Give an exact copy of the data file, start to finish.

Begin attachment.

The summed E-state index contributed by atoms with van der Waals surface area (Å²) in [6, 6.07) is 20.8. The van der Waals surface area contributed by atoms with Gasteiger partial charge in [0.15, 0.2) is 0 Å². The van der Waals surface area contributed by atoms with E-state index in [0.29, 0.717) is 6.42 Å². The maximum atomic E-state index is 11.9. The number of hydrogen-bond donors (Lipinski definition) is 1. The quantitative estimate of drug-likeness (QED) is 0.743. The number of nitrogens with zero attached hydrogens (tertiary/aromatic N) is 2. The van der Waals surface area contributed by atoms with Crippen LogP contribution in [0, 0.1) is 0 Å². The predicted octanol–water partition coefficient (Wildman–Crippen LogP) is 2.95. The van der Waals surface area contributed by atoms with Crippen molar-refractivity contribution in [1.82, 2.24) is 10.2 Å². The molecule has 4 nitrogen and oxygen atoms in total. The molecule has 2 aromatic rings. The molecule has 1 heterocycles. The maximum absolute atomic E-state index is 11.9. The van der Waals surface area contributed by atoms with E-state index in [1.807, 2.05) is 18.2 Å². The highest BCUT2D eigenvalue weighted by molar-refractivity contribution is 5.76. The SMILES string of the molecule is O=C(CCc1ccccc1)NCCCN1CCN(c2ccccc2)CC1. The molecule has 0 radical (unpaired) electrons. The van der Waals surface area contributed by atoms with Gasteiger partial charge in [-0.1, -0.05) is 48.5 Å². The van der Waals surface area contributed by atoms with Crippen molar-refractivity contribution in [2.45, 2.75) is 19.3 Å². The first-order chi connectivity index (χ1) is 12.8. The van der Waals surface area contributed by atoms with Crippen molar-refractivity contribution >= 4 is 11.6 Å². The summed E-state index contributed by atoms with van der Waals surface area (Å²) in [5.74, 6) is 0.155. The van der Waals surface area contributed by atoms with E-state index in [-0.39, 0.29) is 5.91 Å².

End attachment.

The summed E-state index contributed by atoms with van der Waals surface area (Å²) in [6, 6.07) is 20.8. The van der Waals surface area contributed by atoms with Gasteiger partial charge in [0.15, 0.2) is 0 Å². The van der Waals surface area contributed by atoms with E-state index in [0.29, 0.717) is 6.42 Å². The maximum atomic E-state index is 11.9. The number of hydrogen-bond donors (Lipinski definition) is 1. The quantitative estimate of drug-likeness (QED) is 0.743. The number of nitrogens with zero attached hydrogens (tertiary/aromatic N) is 2. The van der Waals surface area contributed by atoms with Crippen LogP contribution in [0, 0.1) is 0 Å². The predicted octanol–water partition coefficient (Wildman–Crippen LogP) is 2.95. The van der Waals surface area contributed by atoms with Crippen molar-refractivity contribution in [1.82, 2.24) is 10.2 Å². The molecule has 4 nitrogen and oxygen atoms in total. The molecule has 2 aromatic rings. The molecule has 1 heterocycles. The maximum absolute atomic E-state index is 11.9. The van der Waals surface area contributed by atoms with E-state index in [1.807, 2.05) is 18.2 Å². The highest BCUT2D eigenvalue weighted by molar-refractivity contribution is 5.76. The SMILES string of the molecule is O=C(CCc1ccccc1)NCCCN1CCN(c2ccccc2)CC1. The molecule has 0 radical (unpaired) electrons. The van der Waals surface area contributed by atoms with Gasteiger partial charge in [-0.1, -0.05) is 48.5 Å². The van der Waals surface area contributed by atoms with Crippen molar-refractivity contribution in [2.45, 2.75) is 19.3 Å². The first-order chi connectivity index (χ1) is 12.8. The van der Waals surface area contributed by atoms with Crippen molar-refractivity contribution >= 4 is 11.6 Å². The summed E-state index contributed by atoms with van der Waals surface area (Å²) in [5.74, 6) is 0.155. The van der Waals surface area contributed by atoms with E-state index in [-0.39, 0.29) is 5.91 Å².